Matt: The Craft Pro Endur Trail has a fun and lively ride, for me it topped that of its road counterpart, mostly due to having that bouncy responsive feeling straight out the box. It had a nice smooth transition from heel to toe off, and that 36mm heel and 27mm forefoot stack height meant there was plenty of cushion underfoot at all points of impact. Though weighing in at 315g/11.1oz in my UK size 10, the Pro Endur Trail actually felt really quite light on foot, I think due to the one piece mesh upper and the responsiveness of the Px Foam.
Jeremy: As I stated previously, the ride has evolved quite a lot between my first outings and after 50 kms. I was initially a bit let down by the shoe, as it feels flatter, more dead to me than the Pro Endur Road. I was putting this on the outsole’s fault , and the weight was also an unpleasant surprise, at 325g / 11.46 oz (in my US10.5), it’s 50g heavier per shoe than the Pro Endur Road. This seems quite excessive given the apparent differences between the shoes.
An early A/B test with the Road version confirmed that the Endurance Trail seemed to have lost something…But after some runs, things changed drastically. The shoe regained a bit more flex, the midsole pop that I still appreciate in the Pro Road was back, and I enjoyed the shoe for many different sort of runs: shorter ones, longer ones, easy, tempo, hills, and some reflex-testing ones with my dog who loves stopping right in front of me at 4’/km pace.
The shoe is protective but not disconnected from the ground, and I ended my longest run of ~2h with quite fresh legs.
The outsole is effective and I find it very secure on many ground types. It’s not ideal on the road but yet it’s no slouch here.
The only drawback is the fit of the midfoot that hugely compromises the foothold. The heel is perfectly held, the toes have adequate space not to get squeezed even during long runs, but I’ve been unable to come up with a secure midfoot hold. That’s not an issue on easy trails, but become a bit more tricky as soon as you go to more uneven terrain. That’s something to keep in mind.
I’m also a bit astonished by the differences between Matt and I about the foam, and even about the weight: his 10UK shoe weighs 315g whereas my 10.5US/9.5UK shoe weighs in at a hefty 325g. That’s quite a huge difference, and it should be the other way round.
Mike P: I found the ride of the Pro Endur Trail to be smooth and comfortable, but not overly exciting. A little flat feeling, as Jeremy states. I get the sense that the Px Foam is really a very good compound, but it’s really held back by the rest of the shoe. The upper is the main culprit here. There’s just too much volume and not enough structure to the material. I don’t have any sense of attachment to the shoe overall – it just feels like my foot is barely held on to the top.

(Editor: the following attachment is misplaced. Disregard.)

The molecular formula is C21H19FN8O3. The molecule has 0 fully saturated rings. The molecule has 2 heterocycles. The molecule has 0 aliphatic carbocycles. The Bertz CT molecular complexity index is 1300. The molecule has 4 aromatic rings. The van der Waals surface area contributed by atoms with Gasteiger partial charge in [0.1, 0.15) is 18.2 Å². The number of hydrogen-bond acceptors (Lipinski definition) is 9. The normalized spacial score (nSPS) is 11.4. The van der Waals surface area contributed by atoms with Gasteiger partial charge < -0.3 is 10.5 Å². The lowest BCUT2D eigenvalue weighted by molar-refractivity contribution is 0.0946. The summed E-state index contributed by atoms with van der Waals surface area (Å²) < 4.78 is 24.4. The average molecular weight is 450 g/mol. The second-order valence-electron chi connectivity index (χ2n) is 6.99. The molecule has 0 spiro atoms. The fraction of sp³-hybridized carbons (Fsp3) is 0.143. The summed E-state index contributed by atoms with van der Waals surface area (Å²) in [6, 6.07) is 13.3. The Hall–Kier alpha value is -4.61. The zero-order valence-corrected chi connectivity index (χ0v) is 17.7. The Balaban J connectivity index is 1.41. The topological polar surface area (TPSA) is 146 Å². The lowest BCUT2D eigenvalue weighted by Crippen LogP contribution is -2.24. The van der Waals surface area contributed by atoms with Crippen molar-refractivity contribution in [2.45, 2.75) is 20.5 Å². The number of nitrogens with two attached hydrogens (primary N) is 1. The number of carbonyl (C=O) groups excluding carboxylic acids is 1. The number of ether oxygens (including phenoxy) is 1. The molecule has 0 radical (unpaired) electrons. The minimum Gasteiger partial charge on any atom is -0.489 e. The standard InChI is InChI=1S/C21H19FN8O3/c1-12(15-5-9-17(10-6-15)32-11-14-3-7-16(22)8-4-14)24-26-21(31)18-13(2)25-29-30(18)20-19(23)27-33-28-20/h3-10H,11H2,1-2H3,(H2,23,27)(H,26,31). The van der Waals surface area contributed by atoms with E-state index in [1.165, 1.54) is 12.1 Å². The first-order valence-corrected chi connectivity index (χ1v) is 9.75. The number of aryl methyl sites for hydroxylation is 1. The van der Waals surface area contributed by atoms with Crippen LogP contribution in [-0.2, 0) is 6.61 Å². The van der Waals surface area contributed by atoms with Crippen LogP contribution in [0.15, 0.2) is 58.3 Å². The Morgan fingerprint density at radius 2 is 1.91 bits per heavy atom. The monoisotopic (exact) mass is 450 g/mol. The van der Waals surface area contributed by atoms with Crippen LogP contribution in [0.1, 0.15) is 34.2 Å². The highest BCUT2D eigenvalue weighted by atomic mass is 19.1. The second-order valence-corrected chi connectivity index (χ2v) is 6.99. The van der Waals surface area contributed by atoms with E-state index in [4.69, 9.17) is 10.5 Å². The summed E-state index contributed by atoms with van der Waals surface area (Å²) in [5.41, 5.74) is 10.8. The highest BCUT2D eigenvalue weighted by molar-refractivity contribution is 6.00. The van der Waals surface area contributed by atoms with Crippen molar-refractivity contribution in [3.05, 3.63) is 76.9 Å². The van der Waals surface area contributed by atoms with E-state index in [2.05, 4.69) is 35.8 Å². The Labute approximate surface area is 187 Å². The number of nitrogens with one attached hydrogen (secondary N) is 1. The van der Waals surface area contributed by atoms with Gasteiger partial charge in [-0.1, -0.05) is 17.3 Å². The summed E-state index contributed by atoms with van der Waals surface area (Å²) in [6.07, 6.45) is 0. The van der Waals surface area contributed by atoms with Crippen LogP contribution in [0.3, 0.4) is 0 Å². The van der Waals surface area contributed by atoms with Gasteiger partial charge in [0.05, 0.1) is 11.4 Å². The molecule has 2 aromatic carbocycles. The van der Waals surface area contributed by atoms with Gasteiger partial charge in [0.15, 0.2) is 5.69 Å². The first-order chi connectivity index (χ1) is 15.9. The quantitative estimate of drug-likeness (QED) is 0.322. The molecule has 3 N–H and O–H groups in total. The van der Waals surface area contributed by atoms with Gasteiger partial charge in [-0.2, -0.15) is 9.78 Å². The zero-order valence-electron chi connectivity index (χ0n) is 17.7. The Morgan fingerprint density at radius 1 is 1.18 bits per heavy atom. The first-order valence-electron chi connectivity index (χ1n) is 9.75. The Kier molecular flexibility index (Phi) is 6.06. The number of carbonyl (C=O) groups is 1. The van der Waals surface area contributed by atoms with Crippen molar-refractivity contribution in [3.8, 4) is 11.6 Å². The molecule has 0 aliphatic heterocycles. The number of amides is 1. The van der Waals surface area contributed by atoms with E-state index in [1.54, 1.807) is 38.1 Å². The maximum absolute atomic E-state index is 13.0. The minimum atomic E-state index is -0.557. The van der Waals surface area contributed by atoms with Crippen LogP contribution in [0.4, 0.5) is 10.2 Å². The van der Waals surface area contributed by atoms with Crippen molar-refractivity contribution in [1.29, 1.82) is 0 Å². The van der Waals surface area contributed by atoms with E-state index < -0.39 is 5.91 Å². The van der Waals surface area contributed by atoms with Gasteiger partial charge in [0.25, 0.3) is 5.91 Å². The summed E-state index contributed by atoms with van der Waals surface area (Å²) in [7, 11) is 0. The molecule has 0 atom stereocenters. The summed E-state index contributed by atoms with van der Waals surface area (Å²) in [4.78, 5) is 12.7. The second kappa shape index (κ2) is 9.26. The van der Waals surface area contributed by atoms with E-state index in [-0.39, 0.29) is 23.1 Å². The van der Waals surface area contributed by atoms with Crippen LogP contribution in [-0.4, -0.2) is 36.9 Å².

As I was testing for my upcoming 24H race, I did a lot of slow-paced flat-dirt testing. The shoe worked fine for those conditions, but unfortunately I sensed that I wouldn’t want to take them beyond that realm. They do weigh in at a hefty 11.1 oz (314g), so that’s another consideration. A somewhat heavy shoe that just doesn’t “feel” good on foot is not a great recipe for me.
With our funky winter/spring conditions here, I also took them up on a steep dirt road loop in muddy/slushy/snowy/icy conditions. They handled the terrain ok, but I never felt comfortable, especially on the descent. With the amount of give underfoot from the Px foam, I’d definitely want to feel more connected to the shoe, but the upper just does not provide that at all.
Conclusions and Recommendations
Matt: OverallI I found the Craft Pro Endur Trail to be a fun and lively trail shoe best suited for light, non-technical trails and mix of road and trail. Compared to its road counterpart, I found the Endur Trail to feel bouncy and fun right out of the box, while the Road needed a little breaking in.
My main negatives are with the upper, which is lacking in some medial support through the midfoot, and some may find the toe box a little roomy, though it wasn’t an issue for me as I am used to the natural shaped toe box of Altra shoes.
The outsole tread was great for light mud and gravel dirt paths, I’m not sure on how well it would be on wet rocks on more technical trails as it did slip a little on wet road surfaces yet the lugs weren’t too deep to make road running feel uncomfortable and the shoe worked well as really nice hybrid shoe.
As someone who isn’t a huge trail shoe fan, due to their tendency to feel firmer, and who will often just throw on a road shoe to head out on the trails, the Craft Pro Endur Trail is definitely a shoe I shall keep in my arsenal for road to trail and trail runs, especially those exploring runs on holiday, plus it’s a really stylish looking shoe as well which is a great bonus and credit to Craft’s design team.
(Ride: 10/10, Fit: 8/10, Value: 10/10, Style: 10/10, Traction: 8/10, Rock Protection: 9/10)